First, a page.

ubiquitin ligases
 the UFD2 family of proteins are highly
conserved and have a U-box (modified ring
finger as the common motif)
 CHIP is the only member that has a
TPR domain
 ARM domain is an ATP-Regulated
Module found in numerous proteins
 required for the multiubiquitination of
proteins following E1-E2-E3 ‘activation’ of
 UFD2-related proteins in plants are
involved in development, and yeast UFD2 is
linked to cell survival under stress conditions
Discovery of UFD2
Johnson et al. (1995) A proteolytic
pathway that recognizes ubiquitin as a
degradation signal. J. Biol. Chem. 270,
17442-56. (Varshavsky lab)
After characterization of genes
involved in the ubiquitin pathway,
the authors found that:
“UFD2 and UFD4 appear to influence
the formation and topology of a multi-Ub
chain linked to the fusion's Ub moiety”
Koegl et al. (1999) A novel
ubiquitination factor, E4, is involved in
multiubiquitin chain assembly. Cell 96,
635–644. (Jentsch lab)
After purification of a protein that
interacted with a ubiquitinated GSTubiquitin fusion protein:
“In fact, UFD2 had been discovered
previously in a genetic screen for mutants
that stabilize UFD substrates (Johnson et
al., 1995 ). Its function in the proteolytic
pathway, however, has remained unclear”
1, Ubi-GST + yeast extract
>>> eluted proteins
2, ubiquitinated Ubi-GST + extract >>> eluted proteins
Koegl et al. showed that E1, E2, E3, E4 can mediate the
multiubiquitination of a sustrate in vitro; E4 functions as a
ubiquitin-chain assembly factor.
E4 associates with CDC48, a AAA ATPase whose
homologue (p97) is known to bind at least one type of
ubiquitinated protein
Protein degradation diseases
Degradation and disease
- aggresomes and russell bodies: cellular indigestion
- neurodegeneration and polyglutamine aggregates
- others
Quality control in the ER
ER protein
is quickly
folding sensor
protein concentration in ER is extremely high
Degradation of abnormal ER proteins
 Proteins that fail to fold
properly in the ER are
normally degraded by
targeting out of the
organelle, ubiquitinated,
and degraded by the
 protein misfolding is
typically caused by
mutations or inefficient
biogenesis of particular
proteins (e.g. CFTR)
 what if a protein cannot be degraded?
Aggresomes and Russell bodies
e.g. IgG chain
 abnormal proteins need to be
disposed of, or else they end up
in ‘inclusions’:
 ER
 Russell bodies
 aggresomes
 proteins that are cytosolic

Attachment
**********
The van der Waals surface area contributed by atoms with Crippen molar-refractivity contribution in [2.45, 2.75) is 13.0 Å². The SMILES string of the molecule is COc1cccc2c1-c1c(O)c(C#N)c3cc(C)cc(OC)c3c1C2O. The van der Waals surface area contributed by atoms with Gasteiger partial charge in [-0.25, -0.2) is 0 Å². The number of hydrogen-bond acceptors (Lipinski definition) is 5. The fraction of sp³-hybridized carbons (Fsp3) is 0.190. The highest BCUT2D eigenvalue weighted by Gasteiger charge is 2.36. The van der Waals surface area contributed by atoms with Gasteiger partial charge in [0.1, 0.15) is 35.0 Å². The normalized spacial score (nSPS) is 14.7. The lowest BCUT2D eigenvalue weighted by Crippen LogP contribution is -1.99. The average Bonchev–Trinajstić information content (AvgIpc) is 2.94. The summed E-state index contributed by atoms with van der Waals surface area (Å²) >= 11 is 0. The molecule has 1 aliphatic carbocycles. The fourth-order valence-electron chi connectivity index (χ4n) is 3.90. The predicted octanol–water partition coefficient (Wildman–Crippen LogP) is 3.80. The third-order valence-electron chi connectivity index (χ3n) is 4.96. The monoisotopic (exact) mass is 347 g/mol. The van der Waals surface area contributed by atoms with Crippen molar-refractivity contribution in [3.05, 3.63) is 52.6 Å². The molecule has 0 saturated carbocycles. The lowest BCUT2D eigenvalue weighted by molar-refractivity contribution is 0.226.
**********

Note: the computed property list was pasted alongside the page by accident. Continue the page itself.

can also end up in aggresomes
 process of aggresome
formation depends on
microtubules (MTs) and MTbased motor (dynein)
Dislocation and degradation are critical steps for the disposal of misfolded proteins in the ER. Failure of the former may perturb
homeostasis, leading to the accumulation and aggregation of proteins in the ER lumen. Aggregates, which may be ordered or not,
are often sorted into Russell bodies—subregions of the rough ER that tend to exclude soluble chaperones and other normal proteins
present in the ER lumen. Failure of the proteasome to degrade dislocated proteins leads to the accumulation of polyubiquitylated,
deglycosylated proteins in the cytosol. Aggregates are sequestered in aggresomes by retrograde transport on microtubules (gray
track), facilitated by cytoplasmic dynein (red)–dynactin (green) complexes.
Cellular indigestion
black arrow=ribosome on RB
white=normal ER
If the synthesis rate for any given protein
exceeds the combined rates of folding and
degradation, some of the protein will
accumulate in a misfolded/aggregated form.
Russell bodies
- Russell bodies arise from ER-derived
aggregated proteins (e.g., mutant Ig chains)
- Aggresomes arise from misfolded protein
aggregates in the cytosol. They are formed
around the microtubule organising centre,
and contain, in addition to the misfolded
protein, proteasome subunits and
Inclusion bodies
- Inclusion bodies are bacterial cytosolic
structures that contain misfolded/aggregated
protein, as well as IbpA and IbpB (small Hsp
molecular chaperones)
Proteins that form aggregated cellular
 ER proteins
 CFTR. delta-508 mutation is the most common cause of Cystic Fibrosis,
and makes biogenesis of membrane protein even less efficient
 Immunoglobulins. Somatic hypermutation of Ig, especially visible in
plasma cells
 alpha1 anti-trypsin. Accumulation causes deposits in hepatocytes,
resulting in liver disease
 Proteins involved in neural processes
 neurodegeneration: alpha-synuclein (Parkinson’s), Alzheimer’s disease,
huntington’s disease, prion disease, etc.
 Bacterial proteins
 inclusion bodies
process of aggregation
is the cause of
aggregates themselves
is the cause of
set up a system where one can monitor
the in vivo level of proteasome activity in a mammalian
model for a misfolding disease
Molecular mechanism of Disease
effect of impairing the proteasome system with a protein that forms aggresomes
 GFPu is GFP fused to a
short ‘degron’, or
degradation signal at the Nterminus
 cells expressing GFPu
were designated GFPu-1
 DMSO is the mocktreated cells (the protesome
inhibitors are all disolved in